Take control of your government: becoming a citizen lobbyist

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Web Editor - Amanda Roberts

How do you get your voice heard?

Lawmakers in Tennessee, Kentucky, and Illinois have joined together in their respective state capitols to open debate on potential laws for passage, and it's important that you join the debate and become a citizen lobbyist.

If you agree or disagree with any potential laws for passage, there were ways to tell the people who voted to pass or deny them on your behalf.

Illinois will begin their session January 28th.

While the activity at the state houses can seem intimidating at times, lawmakers are fairly accessible. 

Here's a basic guide to make your voice heart in Frankfort, Springfield, Nashville, or Jefferson City.

  • Talk to the right people: Each bill receives a scheduled, public committee hearing. This is your chance to stand in front of lawmakers and tell them what you think. Just contact either a sponsor of that bill or a committee member and tell them your story. They could call on you. Legiscan.com allows you to find these scheduled bills. You can search through all 50 states in the union by going to legiscan.com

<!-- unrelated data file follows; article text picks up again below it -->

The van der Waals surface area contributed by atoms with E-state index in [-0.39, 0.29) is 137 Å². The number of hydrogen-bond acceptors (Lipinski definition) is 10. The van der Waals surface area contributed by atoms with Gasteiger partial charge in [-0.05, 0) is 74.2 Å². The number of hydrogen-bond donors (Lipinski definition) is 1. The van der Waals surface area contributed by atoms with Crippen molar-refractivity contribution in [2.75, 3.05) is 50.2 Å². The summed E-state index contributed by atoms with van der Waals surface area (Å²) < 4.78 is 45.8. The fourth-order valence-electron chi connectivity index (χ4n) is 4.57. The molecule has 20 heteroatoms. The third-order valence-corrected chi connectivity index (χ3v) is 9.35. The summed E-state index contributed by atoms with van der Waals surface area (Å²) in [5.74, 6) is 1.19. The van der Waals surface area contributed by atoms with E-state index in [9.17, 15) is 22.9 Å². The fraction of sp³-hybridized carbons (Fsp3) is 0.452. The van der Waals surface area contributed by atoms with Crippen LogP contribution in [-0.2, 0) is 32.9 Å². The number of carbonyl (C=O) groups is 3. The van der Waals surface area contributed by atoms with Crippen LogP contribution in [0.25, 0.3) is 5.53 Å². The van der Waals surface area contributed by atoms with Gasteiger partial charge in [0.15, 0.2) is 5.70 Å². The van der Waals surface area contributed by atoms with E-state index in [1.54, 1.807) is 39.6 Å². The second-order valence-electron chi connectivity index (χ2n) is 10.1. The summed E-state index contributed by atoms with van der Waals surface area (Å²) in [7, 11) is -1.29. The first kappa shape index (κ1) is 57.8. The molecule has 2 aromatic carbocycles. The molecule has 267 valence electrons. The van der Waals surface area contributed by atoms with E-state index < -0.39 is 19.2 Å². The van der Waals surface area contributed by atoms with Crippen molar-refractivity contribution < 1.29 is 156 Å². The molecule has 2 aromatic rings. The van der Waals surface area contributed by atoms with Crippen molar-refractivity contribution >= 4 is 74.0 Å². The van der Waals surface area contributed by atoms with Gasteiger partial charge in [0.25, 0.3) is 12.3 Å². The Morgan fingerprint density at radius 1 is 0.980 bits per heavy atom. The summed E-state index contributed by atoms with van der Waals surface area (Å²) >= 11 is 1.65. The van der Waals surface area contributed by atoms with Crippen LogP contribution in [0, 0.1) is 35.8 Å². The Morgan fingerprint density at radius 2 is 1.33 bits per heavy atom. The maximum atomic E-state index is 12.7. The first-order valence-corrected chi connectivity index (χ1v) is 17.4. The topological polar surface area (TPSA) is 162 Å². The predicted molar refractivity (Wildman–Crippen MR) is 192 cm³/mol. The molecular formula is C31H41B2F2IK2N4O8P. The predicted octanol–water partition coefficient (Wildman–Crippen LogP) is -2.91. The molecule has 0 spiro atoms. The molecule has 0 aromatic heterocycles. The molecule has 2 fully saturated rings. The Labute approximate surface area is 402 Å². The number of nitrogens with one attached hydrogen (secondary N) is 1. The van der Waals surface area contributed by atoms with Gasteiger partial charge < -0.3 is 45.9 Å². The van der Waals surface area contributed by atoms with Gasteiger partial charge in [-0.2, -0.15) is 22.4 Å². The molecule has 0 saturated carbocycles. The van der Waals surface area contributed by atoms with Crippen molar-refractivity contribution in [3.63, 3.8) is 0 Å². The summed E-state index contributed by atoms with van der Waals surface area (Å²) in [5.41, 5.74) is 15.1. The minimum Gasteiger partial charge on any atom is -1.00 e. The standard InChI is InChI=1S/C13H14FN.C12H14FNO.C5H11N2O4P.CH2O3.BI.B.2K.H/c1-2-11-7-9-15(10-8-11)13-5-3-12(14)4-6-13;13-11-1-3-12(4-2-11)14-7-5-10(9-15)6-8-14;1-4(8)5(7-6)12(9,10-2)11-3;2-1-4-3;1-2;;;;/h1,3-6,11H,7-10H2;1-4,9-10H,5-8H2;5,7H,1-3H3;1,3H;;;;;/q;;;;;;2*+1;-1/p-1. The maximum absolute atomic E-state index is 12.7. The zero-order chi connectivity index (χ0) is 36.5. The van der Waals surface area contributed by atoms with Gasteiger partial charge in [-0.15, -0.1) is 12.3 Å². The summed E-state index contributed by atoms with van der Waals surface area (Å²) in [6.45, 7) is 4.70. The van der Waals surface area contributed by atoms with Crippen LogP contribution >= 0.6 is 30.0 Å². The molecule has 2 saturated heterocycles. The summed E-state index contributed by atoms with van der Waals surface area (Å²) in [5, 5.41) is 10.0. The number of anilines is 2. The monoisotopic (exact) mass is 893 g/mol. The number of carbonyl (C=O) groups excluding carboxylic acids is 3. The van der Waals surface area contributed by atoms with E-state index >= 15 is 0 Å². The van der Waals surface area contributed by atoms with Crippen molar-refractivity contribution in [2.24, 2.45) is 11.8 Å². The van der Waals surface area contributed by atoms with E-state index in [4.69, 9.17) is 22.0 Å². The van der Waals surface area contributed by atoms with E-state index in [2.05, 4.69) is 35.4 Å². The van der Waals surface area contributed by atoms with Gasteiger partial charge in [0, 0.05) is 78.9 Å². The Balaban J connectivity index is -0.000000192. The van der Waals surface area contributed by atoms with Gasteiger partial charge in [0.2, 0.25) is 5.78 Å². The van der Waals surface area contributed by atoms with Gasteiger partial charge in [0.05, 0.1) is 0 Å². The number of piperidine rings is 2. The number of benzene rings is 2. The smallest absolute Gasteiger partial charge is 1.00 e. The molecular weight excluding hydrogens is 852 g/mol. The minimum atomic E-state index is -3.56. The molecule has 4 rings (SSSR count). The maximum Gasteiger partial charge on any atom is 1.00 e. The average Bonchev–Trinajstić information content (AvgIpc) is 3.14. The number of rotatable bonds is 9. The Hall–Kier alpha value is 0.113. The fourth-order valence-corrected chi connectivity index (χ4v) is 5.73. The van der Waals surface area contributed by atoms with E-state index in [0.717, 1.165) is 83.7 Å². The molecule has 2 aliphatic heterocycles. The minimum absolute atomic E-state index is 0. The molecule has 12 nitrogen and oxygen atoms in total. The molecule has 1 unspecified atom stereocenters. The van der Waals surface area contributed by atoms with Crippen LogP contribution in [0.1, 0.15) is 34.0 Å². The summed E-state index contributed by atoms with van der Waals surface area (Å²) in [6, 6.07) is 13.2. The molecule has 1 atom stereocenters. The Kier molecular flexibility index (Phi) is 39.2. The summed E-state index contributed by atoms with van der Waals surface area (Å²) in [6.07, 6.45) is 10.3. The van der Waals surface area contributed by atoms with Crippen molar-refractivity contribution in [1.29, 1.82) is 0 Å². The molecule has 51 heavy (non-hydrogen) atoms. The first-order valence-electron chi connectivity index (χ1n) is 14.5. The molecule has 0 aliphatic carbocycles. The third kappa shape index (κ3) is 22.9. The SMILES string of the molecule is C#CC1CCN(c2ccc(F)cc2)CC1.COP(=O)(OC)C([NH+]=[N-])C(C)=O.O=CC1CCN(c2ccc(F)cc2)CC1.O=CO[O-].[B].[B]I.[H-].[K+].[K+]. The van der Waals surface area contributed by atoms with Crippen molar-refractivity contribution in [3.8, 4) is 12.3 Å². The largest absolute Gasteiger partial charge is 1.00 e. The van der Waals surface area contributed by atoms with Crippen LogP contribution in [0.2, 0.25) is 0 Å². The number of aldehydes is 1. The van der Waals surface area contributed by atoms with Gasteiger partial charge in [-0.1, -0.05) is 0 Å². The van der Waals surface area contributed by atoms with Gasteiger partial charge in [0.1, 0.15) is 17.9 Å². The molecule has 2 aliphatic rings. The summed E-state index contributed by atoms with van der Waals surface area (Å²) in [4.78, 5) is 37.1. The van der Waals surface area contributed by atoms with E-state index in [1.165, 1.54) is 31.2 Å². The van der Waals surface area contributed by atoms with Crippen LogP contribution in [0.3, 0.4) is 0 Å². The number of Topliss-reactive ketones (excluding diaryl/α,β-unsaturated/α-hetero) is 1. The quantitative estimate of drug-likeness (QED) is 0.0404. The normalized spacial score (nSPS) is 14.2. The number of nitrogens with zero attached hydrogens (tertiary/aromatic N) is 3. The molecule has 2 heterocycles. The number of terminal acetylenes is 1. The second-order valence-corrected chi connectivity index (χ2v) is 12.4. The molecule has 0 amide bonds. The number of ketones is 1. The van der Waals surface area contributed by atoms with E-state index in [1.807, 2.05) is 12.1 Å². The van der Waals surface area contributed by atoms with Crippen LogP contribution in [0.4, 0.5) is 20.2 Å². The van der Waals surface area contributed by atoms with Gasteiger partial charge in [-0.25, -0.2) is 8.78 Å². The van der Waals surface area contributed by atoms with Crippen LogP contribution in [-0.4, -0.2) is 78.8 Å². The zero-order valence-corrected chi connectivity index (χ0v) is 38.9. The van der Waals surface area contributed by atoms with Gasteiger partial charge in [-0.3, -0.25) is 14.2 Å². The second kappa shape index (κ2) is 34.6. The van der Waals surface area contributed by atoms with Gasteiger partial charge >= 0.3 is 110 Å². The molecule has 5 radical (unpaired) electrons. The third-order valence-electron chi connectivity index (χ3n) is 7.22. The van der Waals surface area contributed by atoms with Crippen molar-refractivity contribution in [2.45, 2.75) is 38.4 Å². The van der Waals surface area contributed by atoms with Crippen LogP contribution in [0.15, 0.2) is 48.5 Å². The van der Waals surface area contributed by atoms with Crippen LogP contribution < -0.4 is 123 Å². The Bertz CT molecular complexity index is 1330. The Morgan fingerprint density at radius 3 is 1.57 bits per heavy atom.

• Call them anyways: If you can't make it to the state capitol, that doesn't mean your representatives are out of reach. They could use your story as an example on the floor. Lawmakers advise you to reach out ahead of those hearings. You can easily enter any address in the country and find out who represents you in the state legislature by going to openstates.org. Clicking on your representative's name will give you all the contact information you may need as well as any bills he/she has sponsored and even recent votes.
  • Craft your argument: Writing a quick email blasting their bill is not going to help your case. Lawmakers say to put forth a reasonable argument, even if it's in opposition. Remember- you're probably not the only one calling or writing so be concise, powerful, and look for compromise. 
  • Go public: Almost every lawmaker is on Twitter where you can publicly engage with them. You can also alert Local 6 if you think the issue is not getting the attention it deserves. Telling your story can bring attention to your issue.
  • Vote, vote, vote: Let your lawmakers know if they've earned or lost your vote and why. When election time rolls around, be sure to seek out opportunities to ask questions about why they voted a certain way.

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